Estrogen Pill vs. Estrogen Cream or Patch – Which Works Best?

The Delivery System Makes All the Difference When it Comes to Hormones

One of the issues up on the radar screen in natural hormone replacement therapy is whether taking estrogen in the oral (pill form) or transdermal (skin cream or patches) works best. (It's already very clear that progesterone cream works better than progesterone pills.) A few studies

have been published showing that oral estrogen increases levels of C-reactive protein

(CRP), a marker of inflammation that is associated with heart disease.

The Voices of Experience
Jane Murray M.D., who specializes in natural hormone replacement therapy in

practice in Kansas City, decided to test this for herself after she noticed that

patients who used estradiol patches seemed to be doing better than those taking
pills. She

first tested an elderly patient who had been on a small dose of Premarin for
many years.

When her blood tests showed high CRP levels, Dr. Murray suggested she switch
to a patch.

After three months on the patch, the patient was tested again, and her CRP levels

normal. According to Dr. Murray, “That was my index case that woke me up to the fact that

this is a real and clinically relevant phenomenon. Since then I’ve had other patients with

the same result, so I now routinely recommend patches or cream over pills. I have noticed

that my overweight patients who are insulin resistant are more sensitive to the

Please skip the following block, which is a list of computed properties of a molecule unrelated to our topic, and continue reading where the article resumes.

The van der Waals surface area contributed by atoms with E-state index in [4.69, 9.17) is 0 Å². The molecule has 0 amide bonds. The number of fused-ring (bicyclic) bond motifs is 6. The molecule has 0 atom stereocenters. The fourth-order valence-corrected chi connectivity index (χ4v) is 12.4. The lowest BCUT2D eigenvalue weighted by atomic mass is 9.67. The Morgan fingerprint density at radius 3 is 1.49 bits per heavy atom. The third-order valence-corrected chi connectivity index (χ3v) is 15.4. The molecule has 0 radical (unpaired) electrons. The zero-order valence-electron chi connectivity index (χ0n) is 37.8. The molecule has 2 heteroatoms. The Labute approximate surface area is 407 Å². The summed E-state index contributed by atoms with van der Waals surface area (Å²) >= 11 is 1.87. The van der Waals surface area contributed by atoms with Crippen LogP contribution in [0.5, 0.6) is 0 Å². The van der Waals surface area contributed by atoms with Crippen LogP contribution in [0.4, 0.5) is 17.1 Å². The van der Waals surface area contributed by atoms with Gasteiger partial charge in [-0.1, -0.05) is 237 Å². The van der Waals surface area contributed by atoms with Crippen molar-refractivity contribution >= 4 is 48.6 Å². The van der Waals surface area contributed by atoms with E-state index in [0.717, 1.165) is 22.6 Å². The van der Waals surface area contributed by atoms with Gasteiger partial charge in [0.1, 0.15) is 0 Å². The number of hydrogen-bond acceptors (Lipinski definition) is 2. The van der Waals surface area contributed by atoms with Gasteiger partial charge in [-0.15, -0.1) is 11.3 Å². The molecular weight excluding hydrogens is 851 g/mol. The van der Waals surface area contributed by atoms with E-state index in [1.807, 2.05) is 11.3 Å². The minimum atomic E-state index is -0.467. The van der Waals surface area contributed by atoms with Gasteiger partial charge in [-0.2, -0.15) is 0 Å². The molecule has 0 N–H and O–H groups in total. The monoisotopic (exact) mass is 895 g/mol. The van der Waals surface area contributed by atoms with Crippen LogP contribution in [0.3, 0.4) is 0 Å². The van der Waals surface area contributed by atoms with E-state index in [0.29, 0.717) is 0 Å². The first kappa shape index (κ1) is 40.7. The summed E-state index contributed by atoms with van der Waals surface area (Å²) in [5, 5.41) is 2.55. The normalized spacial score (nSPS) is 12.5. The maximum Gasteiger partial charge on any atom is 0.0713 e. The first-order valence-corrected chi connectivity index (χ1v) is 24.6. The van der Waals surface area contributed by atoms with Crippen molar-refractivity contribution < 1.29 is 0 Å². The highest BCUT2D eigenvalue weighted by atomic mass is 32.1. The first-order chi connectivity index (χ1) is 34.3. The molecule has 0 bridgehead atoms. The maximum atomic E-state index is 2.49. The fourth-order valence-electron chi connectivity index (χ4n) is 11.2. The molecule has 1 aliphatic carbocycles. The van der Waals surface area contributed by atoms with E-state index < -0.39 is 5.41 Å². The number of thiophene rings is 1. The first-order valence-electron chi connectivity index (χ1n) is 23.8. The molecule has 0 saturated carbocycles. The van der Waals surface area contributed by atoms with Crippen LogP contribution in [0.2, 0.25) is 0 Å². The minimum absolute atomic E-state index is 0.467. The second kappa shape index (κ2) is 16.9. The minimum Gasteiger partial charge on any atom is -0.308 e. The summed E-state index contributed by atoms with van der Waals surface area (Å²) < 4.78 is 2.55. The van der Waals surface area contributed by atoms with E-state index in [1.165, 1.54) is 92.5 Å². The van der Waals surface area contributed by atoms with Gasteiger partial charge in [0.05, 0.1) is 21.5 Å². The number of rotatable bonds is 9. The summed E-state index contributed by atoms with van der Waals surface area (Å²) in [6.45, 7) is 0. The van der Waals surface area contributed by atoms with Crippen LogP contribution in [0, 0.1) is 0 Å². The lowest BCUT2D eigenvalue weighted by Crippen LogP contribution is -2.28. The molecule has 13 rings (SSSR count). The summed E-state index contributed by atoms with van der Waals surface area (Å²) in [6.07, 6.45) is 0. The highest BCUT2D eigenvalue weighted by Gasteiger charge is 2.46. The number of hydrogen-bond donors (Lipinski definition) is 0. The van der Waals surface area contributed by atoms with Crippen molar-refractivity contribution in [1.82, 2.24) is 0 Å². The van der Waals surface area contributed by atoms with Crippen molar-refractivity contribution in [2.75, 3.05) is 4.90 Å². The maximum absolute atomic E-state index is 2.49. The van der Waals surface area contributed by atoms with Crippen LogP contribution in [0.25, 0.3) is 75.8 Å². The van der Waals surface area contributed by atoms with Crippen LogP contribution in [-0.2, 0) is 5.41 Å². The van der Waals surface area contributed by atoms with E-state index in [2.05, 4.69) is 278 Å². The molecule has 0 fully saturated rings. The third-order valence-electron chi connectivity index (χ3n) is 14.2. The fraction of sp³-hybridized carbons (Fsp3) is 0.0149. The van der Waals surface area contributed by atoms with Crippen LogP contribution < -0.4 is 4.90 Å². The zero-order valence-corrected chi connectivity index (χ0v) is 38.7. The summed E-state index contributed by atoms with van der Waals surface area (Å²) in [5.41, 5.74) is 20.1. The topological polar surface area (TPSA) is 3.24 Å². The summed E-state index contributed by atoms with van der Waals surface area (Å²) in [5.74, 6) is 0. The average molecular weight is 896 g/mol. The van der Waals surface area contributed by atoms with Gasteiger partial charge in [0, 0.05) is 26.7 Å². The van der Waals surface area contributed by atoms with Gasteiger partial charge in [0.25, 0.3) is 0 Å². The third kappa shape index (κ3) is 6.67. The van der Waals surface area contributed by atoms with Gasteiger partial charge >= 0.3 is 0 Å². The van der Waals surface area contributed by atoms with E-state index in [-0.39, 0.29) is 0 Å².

CRP-elevating effects of oral estrogen. This may be why we’ve gotten such conflicting

reports over the years about estrogen’s effects on heart disease.”

Oral Estrogens Associated with Low Sex Drive
Dr. Murray continues, “I also found that patients on oral hormones tended to
have more

problems with low libido or sex drive. When I researched this I found that oral

stimulate the liver to make proteins, including SBHG [serum binding hormone globulin],

which binds to hormones and makes them inactive. When I tested hormone levels
in my

patients I found that when they were put on oral hormones their SBHG went way
up and their

free testosterone went way down, which accounts for the low libido. I found this
to be true

with oral hormone replacement hormones and with birth control pills. When I switched

women to the birth control patches their libido came back.”

Dr. Randolph Weighs In on Oral Estrogens
C.W. (Randy) Randolph, M.D. of Jacksonville Beach, Florida has had similar
results in
his busy natural hormone therapy practice, and adds that compared to transdermal
oral estrogens increase the risk of thromboembolic events [strokes and blood
clots]. He
points out that the liver proteins created by oral estrogens also raise blood
raise triglyceride levels, and suppress thyroid function. Because he is a pharmacist
well as a physician, Dr. Randolph makes his own transdermal hormone gels. He
recommends that women begin with a combination of 0.75 mg of estradiol and 1.5
mg of
estriol daily, and then adjust according to salivary hormone level tests and

Ylikorkala O, Evio S, Effects of hormone therapy and alendronate on C-reactive protein,

E-selectin, and sex hormone-binding globulin in osteoporotic women, Fertil Steril.


Kawano H, Yasue H, Effects of transdermal and oral estrogen supplementation on endothelial

function, inflammation and cellular redox state, Int J Clin Pharmacol Ther. 2003


Frohlich M, Muhlberger N, Markers of inflammation in women on different hormone

replacement therapies, Ann Med. 2003;35(5):353-61.

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